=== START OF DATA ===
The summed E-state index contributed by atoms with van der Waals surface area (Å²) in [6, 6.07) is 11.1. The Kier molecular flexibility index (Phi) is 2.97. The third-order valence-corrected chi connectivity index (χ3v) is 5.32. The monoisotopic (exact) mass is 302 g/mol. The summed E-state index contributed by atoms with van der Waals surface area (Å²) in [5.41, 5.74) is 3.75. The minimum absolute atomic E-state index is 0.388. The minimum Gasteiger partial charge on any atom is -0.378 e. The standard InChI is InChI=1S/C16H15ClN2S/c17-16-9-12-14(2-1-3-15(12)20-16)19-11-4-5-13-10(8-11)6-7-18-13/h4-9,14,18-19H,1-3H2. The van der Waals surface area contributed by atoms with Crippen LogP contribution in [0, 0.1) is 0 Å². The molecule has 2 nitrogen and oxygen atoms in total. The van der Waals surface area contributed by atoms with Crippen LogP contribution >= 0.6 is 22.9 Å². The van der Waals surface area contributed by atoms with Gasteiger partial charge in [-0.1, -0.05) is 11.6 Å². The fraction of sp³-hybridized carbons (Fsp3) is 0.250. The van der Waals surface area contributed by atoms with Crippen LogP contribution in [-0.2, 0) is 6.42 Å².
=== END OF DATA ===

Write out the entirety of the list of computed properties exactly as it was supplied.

The summed E-state index contributed by atoms with van der Waals surface area (Å²) in [6, 6.07) is 11.1. The Kier molecular flexibility index (Phi) is 2.97. The third-order valence-corrected chi connectivity index (χ3v) is 5.32. The monoisotopic (exact) mass is 302 g/mol. The summed E-state index contributed by atoms with van der Waals surface area (Å²) in [5.41, 5.74) is 3.75. The minimum absolute atomic E-state index is 0.388. The minimum Gasteiger partial charge on any atom is -0.378 e. The standard InChI is InChI=1S/C16H15ClN2S/c17-16-9-12-14(2-1-3-15(12)20-16)19-11-4-5-13-10(8-11)6-7-18-13/h4-9,14,18-19H,1-3H2. The van der Waals surface area contributed by atoms with Crippen LogP contribution in [0, 0.1) is 0 Å². The molecule has 2 nitrogen and oxygen atoms in total. The van der Waals surface area contributed by atoms with Crippen LogP contribution >= 0.6 is 22.9 Å². The van der Waals surface area contributed by atoms with Gasteiger partial charge in [-0.1, -0.05) is 11.6 Å². The fraction of sp³-hybridized carbons (Fsp3) is 0.250. The van der Waals surface area contributed by atoms with Crippen LogP contribution in [-0.2, 0) is 6.42 Å².